MEXICO CITY — Mexican authorities have pledged major changes in the way criminal suspects are treated, citing an urgent need to improve a judiciary that’s suffering from rock-bottom conviction rates and wounded by public anger at the lack of a rule of law.
Starting immediately, Mexico’s Federal Police and military personnel will read a series of legal rights to suspects — including rights to know the charges against them, obtain free legal counsel and remain silent — from printed cards they carry with them.
The announcement Friday by Undersecretary Eduardo Sánchez of the Interior Secretariat was another sign that President Enrique Peña Nieto is racing to distance himself from practices under the previous government, which left power Dec. 1.
Last week, Sánchez also told the quasi-official Notimex news agency that police no longer would put suspected gangsters on display in “perp walks” before banks of television cameras.
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Nor would authorities post “most-wanted” lists, allow news media to air raids in action or refer to gangsters by aliases, acts that critics said glorified the underworld.
“It is not acceptable, nor will it ever be under this government, that authorities conduct themselves in arbitrary ways that hurt society (or) lead to impunity and injustice,” Sánchez said at a news conference. He added that law-enforcement officials no longer would treat criminals in a way “for young people in our country to feel that it is attractive, or that criminal activities are a good way to develop socially.”
Faith in Mexico’s justice system hit a low point last week. The Supreme Court ruled in a 3-2 vote Wednesday to release a Frenchwoman accused of belonging to a kidnapping gang from her 60-year jail term.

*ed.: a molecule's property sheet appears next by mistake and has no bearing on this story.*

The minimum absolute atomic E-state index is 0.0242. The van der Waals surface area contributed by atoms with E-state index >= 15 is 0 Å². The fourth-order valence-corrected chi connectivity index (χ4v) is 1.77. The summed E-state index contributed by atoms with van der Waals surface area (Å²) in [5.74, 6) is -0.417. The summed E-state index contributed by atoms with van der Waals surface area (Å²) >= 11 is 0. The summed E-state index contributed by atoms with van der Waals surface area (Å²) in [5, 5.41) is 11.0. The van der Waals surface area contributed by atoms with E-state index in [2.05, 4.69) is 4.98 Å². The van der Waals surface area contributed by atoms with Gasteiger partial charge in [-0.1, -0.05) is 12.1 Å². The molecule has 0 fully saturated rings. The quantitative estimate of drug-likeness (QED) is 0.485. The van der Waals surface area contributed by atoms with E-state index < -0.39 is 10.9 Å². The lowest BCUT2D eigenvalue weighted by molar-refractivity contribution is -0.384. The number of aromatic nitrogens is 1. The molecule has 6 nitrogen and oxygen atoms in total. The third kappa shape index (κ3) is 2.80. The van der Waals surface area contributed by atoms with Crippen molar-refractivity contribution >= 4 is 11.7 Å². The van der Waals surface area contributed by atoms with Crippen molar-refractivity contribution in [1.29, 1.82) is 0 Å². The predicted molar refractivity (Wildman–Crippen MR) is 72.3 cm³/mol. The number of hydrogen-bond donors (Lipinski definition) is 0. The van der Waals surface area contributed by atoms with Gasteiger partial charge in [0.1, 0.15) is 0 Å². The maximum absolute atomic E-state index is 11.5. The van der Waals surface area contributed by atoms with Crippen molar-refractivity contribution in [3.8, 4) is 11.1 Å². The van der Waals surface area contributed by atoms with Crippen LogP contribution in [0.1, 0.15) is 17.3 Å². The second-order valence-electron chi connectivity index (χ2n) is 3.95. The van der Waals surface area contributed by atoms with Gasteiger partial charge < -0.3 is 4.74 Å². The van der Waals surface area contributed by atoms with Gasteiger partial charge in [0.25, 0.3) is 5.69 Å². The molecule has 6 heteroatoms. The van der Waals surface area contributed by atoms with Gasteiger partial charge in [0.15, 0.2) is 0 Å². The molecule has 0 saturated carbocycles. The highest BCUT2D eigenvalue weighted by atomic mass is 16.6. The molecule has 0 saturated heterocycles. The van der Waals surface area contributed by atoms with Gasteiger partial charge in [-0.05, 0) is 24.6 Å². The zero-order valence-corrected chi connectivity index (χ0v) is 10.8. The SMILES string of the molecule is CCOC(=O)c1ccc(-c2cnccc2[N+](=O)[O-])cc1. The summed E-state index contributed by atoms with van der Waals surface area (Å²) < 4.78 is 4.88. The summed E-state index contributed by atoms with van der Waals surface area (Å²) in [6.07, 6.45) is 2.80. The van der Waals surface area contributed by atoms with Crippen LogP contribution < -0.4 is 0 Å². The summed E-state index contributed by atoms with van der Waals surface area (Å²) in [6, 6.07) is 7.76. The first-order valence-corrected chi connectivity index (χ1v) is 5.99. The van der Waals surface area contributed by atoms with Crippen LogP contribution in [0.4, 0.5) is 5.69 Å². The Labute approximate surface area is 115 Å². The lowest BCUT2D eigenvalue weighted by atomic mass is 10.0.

As relatives of kidnapping victims wept along the roadside outside the prison, the woman, Florence Cassez, was whisked to the international airport to board a flight to France, where she was greeted as a returning survivor of a corrupt justice system.
French President François Hollande welcomed Cassez and her family Friday evening at the Élysée Palace in Paris.
Her release sparked anger and indignation in Mexico, where leftist lawmakers demanded that Genaro García Luna, who was the head of public security under former President Felipe Calderón, be brought to a hearing on his conduct in the case.
Cassez was freed partly because Garcia Luna had staged her “capture” in 2005 for television reporters a day after her arrest, pretending it was a real commando raid.
Prosecutors said Cassez, 38, took part in at least three kidnappings, including one of a minor, with the gang Los Zodiacos. She claimed she knew nothing of the activities of her onetime boyfriend, allegedly a member of Los Zodiacos.
Before Calderón left office, he boasted that his government had killed or captured 25 of the 37 most wanted drug lords in Mexico.
But his Attorney General’s Office acknowledged in a report five months ago that only 31 percent of the thousands of Mexicans who were arrested on drug charges from 2006 to 2011 were convicted.
Eight of 10 homicides in Mexico go unpunished, according to a study last year by Guillermo Zepeda, a rule-of-law expert at the Western Institute of Technology and Higher Education, a Jesuit-run university in Guadalajara.